Kenneth’s Pipe Incident Report #2


Blog by Kenneth Lieblich

Here is another installment of my Pipe Incident Report. The idea, in general, is to provide a brief write-up – focusing on a particular pipe-related problem and/or solution, rather than an entire restoration story. Last time was all about plaster of Paris. Today’s report is about lemon-infused isopropyl alcohol. I have had questions, from time to time, asking me why I frequently use this lemon alcohol, rather than the usual, plain alcohol. In fact, I use both. If you do not know what this lemon alcohol is – no problem! That is what this report is intended to elucidate.

I learned about this lemon alcohol thanks to my wife. She stumbled upon a “mom” blog, written by Alexis Rochester, a mother who is also a professional chemist. One particular blog post extolled the virtues of lemon-infused alcohol as a household cleaner. My wife sent it to me, and I was intrigued at the possibility of this cleaner being used to attack the oils, tars, etc. on the inside of pipes. Obviously, the article was not considering the possibility of this being used on pipes, but I certainly was! If you are curious to read the original article, here is the link: https://chemistrycachet.com/lemon-infused-rubbing-alcohol/.

So, what is lemon-infused 99% isopropyl alcohol? In brief, it is the extracted chemicals from the zest of the lemon (Citrus limon), absorbed into 99% isopropyl alcohol. The addition of the lemon makes a more effective cleaner than alcohol alone.

I learned from the blog that isopropyl alcohol, on its own, is slightly acidic. This is important because some acidity is very effective for cleaning. Lemon zest is also slightly acidic. These low levels of acidity are NOT harmful to wood. It is also important to note that this lemon-alcohol extraction does NOT contain any lemon juice – that would be too acidic for our purposes. Essentially, we have a cleaner that is very mildly acidic and combines the best cleaning properties of isopropyl alcohol and lemon. Among other things, Alexis says the following in her post:

Rubbing alcohol is a great disinfectant on its own, but adding in lemon peels increases the disinfectant quality. Lemon peels contain ascorbic acid (vitamin C), malic acid, and citric acid all which make great cleaning options. But again, you are just getting the benefits of the peel without the acid of the lemon juice.

I went ahead and bought a bag of lemons and thought I would give it a try. Lemons are inexpensive and the method of manufacture couldn’t be easier. You simply peel a bunch of lemons, stick the zest in a container with isopropyl alcohol, seal the container, and let it sit for two or three weeks. You can read more details on how to make it from the link above.

Now that I have made this product and used it frequently, some important questions need to be answered: (1) is the lemon-infused isopropyl alcohol a better cleaner of pipes than alcohol alone;  (2) does this product leave a lemon “ghost” in the pipe; and (3) is it ultimately worthwhile making this stuff? I will address the questions in turn.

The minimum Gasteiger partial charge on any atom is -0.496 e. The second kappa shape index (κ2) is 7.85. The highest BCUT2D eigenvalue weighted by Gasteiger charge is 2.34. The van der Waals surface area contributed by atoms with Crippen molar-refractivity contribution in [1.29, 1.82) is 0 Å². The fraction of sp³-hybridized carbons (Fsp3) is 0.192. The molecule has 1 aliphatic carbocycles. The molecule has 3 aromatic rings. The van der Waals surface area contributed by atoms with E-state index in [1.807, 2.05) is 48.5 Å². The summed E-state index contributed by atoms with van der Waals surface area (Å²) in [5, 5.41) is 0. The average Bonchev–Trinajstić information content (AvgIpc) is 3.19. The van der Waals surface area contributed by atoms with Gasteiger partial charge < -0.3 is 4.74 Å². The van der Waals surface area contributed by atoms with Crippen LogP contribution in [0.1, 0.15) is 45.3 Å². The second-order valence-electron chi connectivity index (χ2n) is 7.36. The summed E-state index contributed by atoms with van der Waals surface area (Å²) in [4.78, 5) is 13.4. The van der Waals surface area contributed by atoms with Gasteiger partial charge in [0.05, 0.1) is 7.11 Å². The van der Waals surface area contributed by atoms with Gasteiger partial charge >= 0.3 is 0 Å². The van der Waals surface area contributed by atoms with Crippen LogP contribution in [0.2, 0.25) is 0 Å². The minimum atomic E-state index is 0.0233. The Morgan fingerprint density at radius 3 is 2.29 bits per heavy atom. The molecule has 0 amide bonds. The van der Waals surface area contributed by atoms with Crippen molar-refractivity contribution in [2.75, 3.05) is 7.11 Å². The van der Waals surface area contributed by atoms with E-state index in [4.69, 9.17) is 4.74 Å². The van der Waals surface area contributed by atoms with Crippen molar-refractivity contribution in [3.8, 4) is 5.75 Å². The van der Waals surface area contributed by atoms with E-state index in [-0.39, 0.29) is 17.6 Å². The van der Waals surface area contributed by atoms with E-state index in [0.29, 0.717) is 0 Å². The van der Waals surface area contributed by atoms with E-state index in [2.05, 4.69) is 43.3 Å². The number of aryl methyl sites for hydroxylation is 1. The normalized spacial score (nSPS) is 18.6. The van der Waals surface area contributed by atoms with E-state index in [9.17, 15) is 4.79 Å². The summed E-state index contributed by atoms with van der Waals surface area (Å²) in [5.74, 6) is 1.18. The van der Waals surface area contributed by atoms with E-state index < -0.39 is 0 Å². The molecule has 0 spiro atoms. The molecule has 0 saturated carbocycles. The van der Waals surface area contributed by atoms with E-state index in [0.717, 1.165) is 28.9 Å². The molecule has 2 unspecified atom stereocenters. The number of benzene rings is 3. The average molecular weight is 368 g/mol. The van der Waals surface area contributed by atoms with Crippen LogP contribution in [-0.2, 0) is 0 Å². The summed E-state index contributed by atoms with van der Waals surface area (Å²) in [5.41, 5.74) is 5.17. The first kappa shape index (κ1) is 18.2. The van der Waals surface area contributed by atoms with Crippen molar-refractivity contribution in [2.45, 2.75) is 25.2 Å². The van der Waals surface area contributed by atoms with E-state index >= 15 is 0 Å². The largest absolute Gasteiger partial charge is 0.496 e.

I am not a chemist and I have not personally executed the full, scientific method in answering the question of which is a better cleaner. However, anecdotally, I think that lemon-infused alcohol is a better cleaner of pipes than alcohol alone. I don’t really have the inclination to use full scientific rigour on this, but I have tried both and I think the lemon one is superior – perhaps not dramatically so, but superior nonetheless. Having said that, perhaps the most important statement in this report is this: I use both “plain” 99% isopropyl alcohol and the lemon-infused 99% isopropyl alcohol. It is not one or the other, but both.

In answer to the second question, there is no lemon ghost in the pipe after cleaning. Certainly, during the cleaning process (and for a few moments afterwards), there is a detectable scent of lemon in the pipe, but it dissipates very quickly. I have tested this several times. First, I have smoked pipes cleaned in this way and there was no hint of lemon at all. More emphatically, however, I had my son test this out – he was born blind. Naturally, he relies more heavily on his other senses in navigating the world. I told him to stick his nose inside pipes that I have cleaned with lemon alcohol and then asked him what he could discern. He was never able to smell any hint of lemon – even within a few minutes of the pipe being cleaned.

Third question: is it worthwhile for you to make this stuff? Yes it is, but I don’t think it is world-changing. As I’ve said, it is a superior cleaner (in my non-professional opinion) and I will continue to make and use it. However, it would be disingenuous for me to say that you MUST make this for yourself. For goodness’s sake, Steve and Jeff use plain alcohol and they are the gold standard of pipe cleaning and restoration!

If you do try this lemon alcohol, please let me know how it goes. I would be interested to know what your results are. I hope you enjoyed reading this installment of the Pipe Incident Report – I look forward to writing more. If you are interested in my work, please follow me here on Steve’s website or email me directly at kenneth@knightsofthepipe.com. Thank you very much for reading and, as always, I welcome and encourage your comments.

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